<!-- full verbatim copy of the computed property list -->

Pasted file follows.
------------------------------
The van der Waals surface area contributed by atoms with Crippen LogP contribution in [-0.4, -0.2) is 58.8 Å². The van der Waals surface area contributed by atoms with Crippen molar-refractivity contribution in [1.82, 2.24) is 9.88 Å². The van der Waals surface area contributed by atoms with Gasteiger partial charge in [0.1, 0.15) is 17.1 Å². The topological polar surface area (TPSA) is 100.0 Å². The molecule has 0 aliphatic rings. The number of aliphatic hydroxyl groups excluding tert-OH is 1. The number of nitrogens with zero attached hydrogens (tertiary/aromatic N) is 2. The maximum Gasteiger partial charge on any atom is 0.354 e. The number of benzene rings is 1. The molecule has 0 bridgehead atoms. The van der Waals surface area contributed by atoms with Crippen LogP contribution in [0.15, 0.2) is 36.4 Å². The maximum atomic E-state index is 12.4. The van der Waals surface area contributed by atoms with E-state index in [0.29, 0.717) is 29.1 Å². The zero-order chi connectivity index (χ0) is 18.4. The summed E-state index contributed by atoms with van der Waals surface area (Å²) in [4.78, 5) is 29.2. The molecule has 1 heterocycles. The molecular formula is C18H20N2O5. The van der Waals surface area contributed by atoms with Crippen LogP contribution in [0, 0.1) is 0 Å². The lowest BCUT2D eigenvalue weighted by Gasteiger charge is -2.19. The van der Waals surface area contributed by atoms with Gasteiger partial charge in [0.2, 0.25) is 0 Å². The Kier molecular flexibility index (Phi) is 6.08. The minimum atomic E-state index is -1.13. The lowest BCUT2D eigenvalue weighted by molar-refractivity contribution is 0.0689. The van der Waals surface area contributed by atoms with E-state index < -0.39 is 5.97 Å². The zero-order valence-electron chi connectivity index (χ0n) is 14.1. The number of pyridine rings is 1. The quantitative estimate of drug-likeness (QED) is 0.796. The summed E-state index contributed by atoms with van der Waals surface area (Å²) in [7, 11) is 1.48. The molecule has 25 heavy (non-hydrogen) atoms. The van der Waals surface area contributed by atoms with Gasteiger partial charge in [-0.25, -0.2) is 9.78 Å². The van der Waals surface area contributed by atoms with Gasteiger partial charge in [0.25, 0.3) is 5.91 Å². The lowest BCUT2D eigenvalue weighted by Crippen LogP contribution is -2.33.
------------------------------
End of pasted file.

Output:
The van der Waals surface area contributed by atoms with Crippen LogP contribution in [-0.4, -0.2) is 58.8 Å². The van der Waals surface area contributed by atoms with Crippen molar-refractivity contribution in [1.82, 2.24) is 9.88 Å². The van der Waals surface area contributed by atoms with Gasteiger partial charge in [0.1, 0.15) is 17.1 Å². The topological polar surface area (TPSA) is 100.0 Å². The molecule has 0 aliphatic rings. The number of aliphatic hydroxyl groups excluding tert-OH is 1. The number of nitrogens with zero attached hydrogens (tertiary/aromatic N) is 2. The maximum Gasteiger partial charge on any atom is 0.354 e. The number of benzene rings is 1. The molecule has 0 bridgehead atoms. The van der Waals surface area contributed by atoms with Crippen LogP contribution in [0.15, 0.2) is 36.4 Å². The maximum atomic E-state index is 12.4. The van der Waals surface area contributed by atoms with E-state index in [0.29, 0.717) is 29.1 Å². The zero-order chi connectivity index (χ0) is 18.4. The summed E-state index contributed by atoms with van der Waals surface area (Å²) in [4.78, 5) is 29.2. The molecule has 1 heterocycles. The molecular formula is C18H20N2O5. The van der Waals surface area contributed by atoms with Crippen LogP contribution in [0, 0.1) is 0 Å². The lowest BCUT2D eigenvalue weighted by Gasteiger charge is -2.19. The van der Waals surface area contributed by atoms with Gasteiger partial charge in [0.2, 0.25) is 0 Å². The Kier molecular flexibility index (Phi) is 6.08. The minimum atomic E-state index is -1.13. The lowest BCUT2D eigenvalue weighted by molar-refractivity contribution is 0.0689. The van der Waals surface area contributed by atoms with E-state index < -0.39 is 5.97 Å². The zero-order valence-electron chi connectivity index (χ0n) is 14.1. The number of pyridine rings is 1. The quantitative estimate of drug-likeness (QED) is 0.796. The summed E-state index contributed by atoms with van der Waals surface area (Å²) in [7, 11) is 1.48. The molecule has 25 heavy (non-hydrogen) atoms. The van der Waals surface area contributed by atoms with Gasteiger partial charge in [-0.25, -0.2) is 9.78 Å². The van der Waals surface area contributed by atoms with Gasteiger partial charge in [0.25, 0.3) is 5.91 Å². The lowest BCUT2D eigenvalue weighted by Crippen LogP contribution is -2.33.